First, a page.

LGBT National Youth CouncilReligion or beliefBecca23, Dumfries
Hate Crime – A pocket guideI have been a Christian all my life. My boyfriendis also Christian and we are going to wait untilwe are married until we have sex. This clique ofyoung women in work keep making commentsabout my faith. Kristy, in particular just has itin for me. It has got to the point that I’m notstopping to eat lunch anymore, just to avoidher. Last week she said ‘All you Christians arefrigid. You need to test drive the goods. Religionis pointless, your lot are part of some cult!’ Thenlast night I received a text from Kristy. It said:‘BIBLE BASHER – WE’RE GOING TO GET YOU!WATCH YOUR BACK.’ Did I experience a hatecrime?Yes, it’s a Hate Crime.Why?People deserve to be treated fairly and theirreligious beliefs should be respected. This isbullying in the workplace and verbal abuse.Sending threatening texts to Becca becauseof her religious beliefs is an example of ahate crime based on a person’s actual orpresumed religious beliefs.
LGBT National Youth CouncilDisabilityHarry17, Aberdeen
Hate Crime – A pocket guideI got five A’s in my Highers the other day.I was so excited, it means I have enoughqualifications to get into uni. When I toldmy classmates, Steven from my class wasfurious. He said ‘You only got five A’s becauseyou’re in a wheelchair, they must have feltsorry for you. You think you’re a know it all’.Steven then pulled out a knife and slashedone of the tyres on my wheelchair and said‘You think you’re moving up in the world,but good luck moving anywhere now yourwheel is slashed.‘Yes, it’s a Hate Crime.Why?Threatening behaviour and damage toproperty are crimes and this is a hate crimesince the actions targeted Harry becauseof his disability. In addition to these crimes,carrying a knife is illegal.
LGBT National Youth CouncilWhat can we all do about it?What is Hate Crime Legislation (Law)?It means the police and courts need to take intoaccount the reasons behind the crimes, whichcan lead to more serious punishments.Hate crime legislation can be quite confusingand isn’t something you really need to worryabout, but if you are interested in the details…Here are a few key pieces of legislation and whatthey mean for you in relation to hate crimes.Offences (Aggravation by Prejudice)(Scotland) Act 2009This Act means that prejudice relating to aperson’s actual or presumed disability, sexualorientation or transgender identity is includedunder hate crime.%31% of transgender people reportedexperiencing threatening behaviour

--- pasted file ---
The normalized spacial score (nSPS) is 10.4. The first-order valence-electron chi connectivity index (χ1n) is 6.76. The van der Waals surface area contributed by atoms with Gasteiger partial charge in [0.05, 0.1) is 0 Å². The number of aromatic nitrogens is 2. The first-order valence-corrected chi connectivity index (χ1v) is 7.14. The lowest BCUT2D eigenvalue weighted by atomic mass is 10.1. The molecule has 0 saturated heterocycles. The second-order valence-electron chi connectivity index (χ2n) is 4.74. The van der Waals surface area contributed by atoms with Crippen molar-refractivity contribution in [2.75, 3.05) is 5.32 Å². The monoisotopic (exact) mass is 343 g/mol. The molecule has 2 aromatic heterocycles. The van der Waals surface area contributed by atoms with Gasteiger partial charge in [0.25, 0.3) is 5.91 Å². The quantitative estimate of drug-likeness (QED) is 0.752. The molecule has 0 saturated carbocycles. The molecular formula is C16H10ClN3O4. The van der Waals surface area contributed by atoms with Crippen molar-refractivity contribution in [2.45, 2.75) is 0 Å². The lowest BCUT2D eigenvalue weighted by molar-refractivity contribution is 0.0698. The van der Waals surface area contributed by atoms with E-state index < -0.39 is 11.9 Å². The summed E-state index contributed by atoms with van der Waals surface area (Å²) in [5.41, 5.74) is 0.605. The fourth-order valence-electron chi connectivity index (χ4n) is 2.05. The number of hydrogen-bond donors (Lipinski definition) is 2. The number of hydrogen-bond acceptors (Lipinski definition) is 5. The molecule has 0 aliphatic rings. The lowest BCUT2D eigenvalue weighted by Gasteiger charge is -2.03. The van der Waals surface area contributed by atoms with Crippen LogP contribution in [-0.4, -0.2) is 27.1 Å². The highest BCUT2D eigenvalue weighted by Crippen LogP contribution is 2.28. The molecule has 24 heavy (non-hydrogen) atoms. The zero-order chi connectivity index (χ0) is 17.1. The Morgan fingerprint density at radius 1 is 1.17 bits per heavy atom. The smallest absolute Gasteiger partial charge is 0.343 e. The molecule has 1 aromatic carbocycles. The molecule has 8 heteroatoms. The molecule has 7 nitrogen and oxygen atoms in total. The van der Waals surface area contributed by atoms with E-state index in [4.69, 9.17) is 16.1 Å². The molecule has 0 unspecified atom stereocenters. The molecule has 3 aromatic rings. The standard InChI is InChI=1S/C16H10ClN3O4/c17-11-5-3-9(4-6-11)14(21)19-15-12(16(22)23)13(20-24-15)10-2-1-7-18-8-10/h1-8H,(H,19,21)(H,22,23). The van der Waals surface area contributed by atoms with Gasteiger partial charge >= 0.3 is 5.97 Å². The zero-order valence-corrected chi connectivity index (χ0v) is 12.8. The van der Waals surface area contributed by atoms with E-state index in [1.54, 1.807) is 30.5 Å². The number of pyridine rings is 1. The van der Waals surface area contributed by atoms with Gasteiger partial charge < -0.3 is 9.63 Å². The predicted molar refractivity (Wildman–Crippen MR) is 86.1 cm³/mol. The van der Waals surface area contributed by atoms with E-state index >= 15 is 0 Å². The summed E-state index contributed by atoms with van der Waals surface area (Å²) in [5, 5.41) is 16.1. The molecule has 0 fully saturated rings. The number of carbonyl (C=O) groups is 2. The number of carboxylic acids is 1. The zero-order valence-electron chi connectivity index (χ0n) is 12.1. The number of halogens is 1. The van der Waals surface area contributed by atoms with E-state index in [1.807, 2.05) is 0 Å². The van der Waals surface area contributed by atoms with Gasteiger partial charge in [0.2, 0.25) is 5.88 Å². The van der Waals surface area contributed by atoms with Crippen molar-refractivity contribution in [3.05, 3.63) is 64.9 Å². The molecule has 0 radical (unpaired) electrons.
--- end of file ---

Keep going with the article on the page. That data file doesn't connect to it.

Hate Crime – A pocket guideCriminal Justice (Scotland) Act 2003This Act defines that prejudice based on aperson’s actual or perceived religious beliefsand social or cultural group is treated as ahate crime.Crime and Disorder Act 1998This Act defines that prejudice based on aperson’s actual or presumed membershipto a racial group is treated as a hate crime.fFind us on Facebook:LGBT National Youth Council
LGBT National Youth CouncilSo what can you do, now that youknow how to identify a hate crime?If you or someone you know experiencesa hate crime you have 3 main options:1. Do nothing2. Contact the police3. Contact a third party reportingor remote reporting site (e.g. mostLGBT Youth Scotland offices)I experienced a Hate Crime, but whyshould I bother reporting it?If you don’t report hate crime, it’s hard forthings to get better. If the statistics on hatecrime are not accurate, people will think thathate crime doesn’t really happen in Scotland.This means less will be done to tackle it.Hate crime is a crime and it’s wrongNot reporting a hate crime may affect yoursocial life, your family life and how you feelabout yourself.For more information, click:www.lgbtyouth.org.uk/nyc.htm